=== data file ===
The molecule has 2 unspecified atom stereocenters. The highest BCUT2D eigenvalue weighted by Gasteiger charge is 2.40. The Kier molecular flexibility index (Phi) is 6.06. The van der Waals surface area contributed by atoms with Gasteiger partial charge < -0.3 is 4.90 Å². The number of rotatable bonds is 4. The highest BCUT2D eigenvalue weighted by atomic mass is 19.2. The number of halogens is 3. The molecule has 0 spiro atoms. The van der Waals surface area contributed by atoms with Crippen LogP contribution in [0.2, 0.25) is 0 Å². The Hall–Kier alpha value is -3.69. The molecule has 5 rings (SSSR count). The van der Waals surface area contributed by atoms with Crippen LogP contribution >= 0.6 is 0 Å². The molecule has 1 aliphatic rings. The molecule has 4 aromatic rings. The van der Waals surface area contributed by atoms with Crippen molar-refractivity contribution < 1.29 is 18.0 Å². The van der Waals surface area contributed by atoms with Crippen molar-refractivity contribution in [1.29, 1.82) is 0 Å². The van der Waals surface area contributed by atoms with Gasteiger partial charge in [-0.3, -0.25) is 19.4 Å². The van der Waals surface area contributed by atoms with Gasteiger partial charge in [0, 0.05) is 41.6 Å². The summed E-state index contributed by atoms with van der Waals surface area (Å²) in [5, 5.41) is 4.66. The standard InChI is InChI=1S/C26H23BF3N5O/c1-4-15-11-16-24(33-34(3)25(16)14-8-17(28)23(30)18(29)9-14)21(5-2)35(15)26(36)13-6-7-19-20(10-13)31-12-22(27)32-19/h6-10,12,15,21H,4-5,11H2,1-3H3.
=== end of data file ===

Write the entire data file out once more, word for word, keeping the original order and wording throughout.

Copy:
The molecule has 2 unspecified atom stereocenters. The highest BCUT2D eigenvalue weighted by Gasteiger charge is 2.40. The Kier molecular flexibility index (Phi) is 6.06. The van der Waals surface area contributed by atoms with Gasteiger partial charge < -0.3 is 4.90 Å². The number of rotatable bonds is 4. The highest BCUT2D eigenvalue weighted by atomic mass is 19.2. The number of halogens is 3. The molecule has 0 spiro atoms. The van der Waals surface area contributed by atoms with Crippen LogP contribution in [0.2, 0.25) is 0 Å². The Hall–Kier alpha value is -3.69. The molecule has 5 rings (SSSR count). The van der Waals surface area contributed by atoms with Crippen LogP contribution >= 0.6 is 0 Å². The molecule has 1 aliphatic rings. The molecule has 4 aromatic rings. The van der Waals surface area contributed by atoms with Crippen molar-refractivity contribution < 1.29 is 18.0 Å². The van der Waals surface area contributed by atoms with Crippen molar-refractivity contribution in [1.29, 1.82) is 0 Å². The van der Waals surface area contributed by atoms with Gasteiger partial charge in [-0.3, -0.25) is 19.4 Å². The van der Waals surface area contributed by atoms with Gasteiger partial charge in [0, 0.05) is 41.6 Å². The summed E-state index contributed by atoms with van der Waals surface area (Å²) in [5, 5.41) is 4.66. The standard InChI is InChI=1S/C26H23BF3N5O/c1-4-15-11-16-24(33-34(3)25(16)14-8-17(28)23(30)18(29)9-14)21(5-2)35(15)26(36)13-6-7-19-20(10-13)31-12-22(27)32-19/h6-10,12,15,21H,4-5,11H2,1-3H3.